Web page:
Skip to main content

The Demon and the Quantum – Robert J. Scully and Marlan O. Scully ***

It’s one of the inherent oddities of quantum theory that a quantum particle can be in more than one state at once – and for me, this must be a quantum book, because it manages to be both excellent and not-so-good at the same time.
Let’s start with the excellent. Robert Scully, with help from his physicist father Marlan, weaves a fascinating fabric of ideas from ancient Greece and quantum physics to provide an introduction to an exploration of the overlaps between thermodynamics and quantum theory. This leads on to the description of the concept of a ‘quantum eraser’ that may (there’s some dispute among physicists) be a demonstration of the ultimate quantum strangeness – that you can change the outcome of a quantum effect after it has, in effect, already been committed.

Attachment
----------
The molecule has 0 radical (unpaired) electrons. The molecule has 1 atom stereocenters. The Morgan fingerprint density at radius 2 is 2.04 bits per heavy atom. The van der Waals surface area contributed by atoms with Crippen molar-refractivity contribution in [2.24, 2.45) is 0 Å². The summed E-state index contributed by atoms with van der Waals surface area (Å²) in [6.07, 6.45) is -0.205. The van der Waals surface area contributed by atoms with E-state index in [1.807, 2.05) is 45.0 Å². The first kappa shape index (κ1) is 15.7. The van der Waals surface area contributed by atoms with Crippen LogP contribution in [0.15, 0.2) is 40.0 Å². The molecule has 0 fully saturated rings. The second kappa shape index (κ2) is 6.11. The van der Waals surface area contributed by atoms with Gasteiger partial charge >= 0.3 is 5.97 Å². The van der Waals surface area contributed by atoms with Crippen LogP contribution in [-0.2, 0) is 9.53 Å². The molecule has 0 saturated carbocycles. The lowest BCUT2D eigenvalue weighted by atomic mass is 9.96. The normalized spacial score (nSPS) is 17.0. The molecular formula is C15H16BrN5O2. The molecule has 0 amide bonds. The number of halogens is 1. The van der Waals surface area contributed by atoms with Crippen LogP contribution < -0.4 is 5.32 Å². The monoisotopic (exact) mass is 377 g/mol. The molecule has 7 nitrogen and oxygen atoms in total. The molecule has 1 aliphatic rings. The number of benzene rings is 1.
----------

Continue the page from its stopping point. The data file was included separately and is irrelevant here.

Scully starts in a gentle fashion and provides a solid introduction to thermodynamics, a subject that has rarely been given an effective popular science treatment. By using the clever conceit of a heat engine powered by a single molecule, he enables the reader to get a good grasp of engine efficiency from a modern viewpoint, encapsulating the wisdom of the steam age, but bringing it into a modern context.
So far, so good. However, the more than half of the book that is primarily about quantum phenomena has real problems. One is a tentative introduction of God into the equation. I don’t know if Robert Scully is explicitly saying that God is a necessary part of his thesis – it’s never stated quite that strongly – but the subject is touched upon several times without making it clear what his (Scully’s, not God’s) intentions are. This could be lived with. But the problem that brings the rating of this book down to three stars is that the quantum chapters aren’t well enough explained for a general reader.